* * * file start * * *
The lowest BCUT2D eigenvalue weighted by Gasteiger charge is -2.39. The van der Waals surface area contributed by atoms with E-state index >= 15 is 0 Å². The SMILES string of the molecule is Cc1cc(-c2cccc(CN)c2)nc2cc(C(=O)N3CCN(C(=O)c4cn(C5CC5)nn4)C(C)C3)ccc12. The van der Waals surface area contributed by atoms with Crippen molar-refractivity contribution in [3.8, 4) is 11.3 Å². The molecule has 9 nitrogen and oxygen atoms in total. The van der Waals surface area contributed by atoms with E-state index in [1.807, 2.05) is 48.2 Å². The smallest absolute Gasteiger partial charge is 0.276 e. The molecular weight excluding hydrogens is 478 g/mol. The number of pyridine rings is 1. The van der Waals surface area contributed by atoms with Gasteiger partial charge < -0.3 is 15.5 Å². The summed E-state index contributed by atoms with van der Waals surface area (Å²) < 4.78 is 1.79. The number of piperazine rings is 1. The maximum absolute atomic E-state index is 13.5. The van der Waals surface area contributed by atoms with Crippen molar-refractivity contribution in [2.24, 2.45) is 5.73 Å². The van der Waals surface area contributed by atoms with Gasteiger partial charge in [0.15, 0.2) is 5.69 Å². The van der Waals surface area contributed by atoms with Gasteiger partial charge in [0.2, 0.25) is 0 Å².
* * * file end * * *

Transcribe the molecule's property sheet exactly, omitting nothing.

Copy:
The lowest BCUT2D eigenvalue weighted by Gasteiger charge is -2.39. The van der Waals surface area contributed by atoms with E-state index >= 15 is 0 Å². The SMILES string of the molecule is Cc1cc(-c2cccc(CN)c2)nc2cc(C(=O)N3CCN(C(=O)c4cn(C5CC5)nn4)C(C)C3)ccc12. The van der Waals surface area contributed by atoms with Crippen molar-refractivity contribution in [3.8, 4) is 11.3 Å². The molecule has 9 nitrogen and oxygen atoms in total. The van der Waals surface area contributed by atoms with E-state index in [1.807, 2.05) is 48.2 Å². The smallest absolute Gasteiger partial charge is 0.276 e. The molecular weight excluding hydrogens is 478 g/mol. The number of pyridine rings is 1. The van der Waals surface area contributed by atoms with Gasteiger partial charge < -0.3 is 15.5 Å². The summed E-state index contributed by atoms with van der Waals surface area (Å²) < 4.78 is 1.79. The number of piperazine rings is 1. The maximum absolute atomic E-state index is 13.5. The van der Waals surface area contributed by atoms with Crippen molar-refractivity contribution in [2.24, 2.45) is 5.73 Å². The van der Waals surface area contributed by atoms with Gasteiger partial charge in [0.15, 0.2) is 5.69 Å². The van der Waals surface area contributed by atoms with Gasteiger partial charge in [0.2, 0.25) is 0 Å².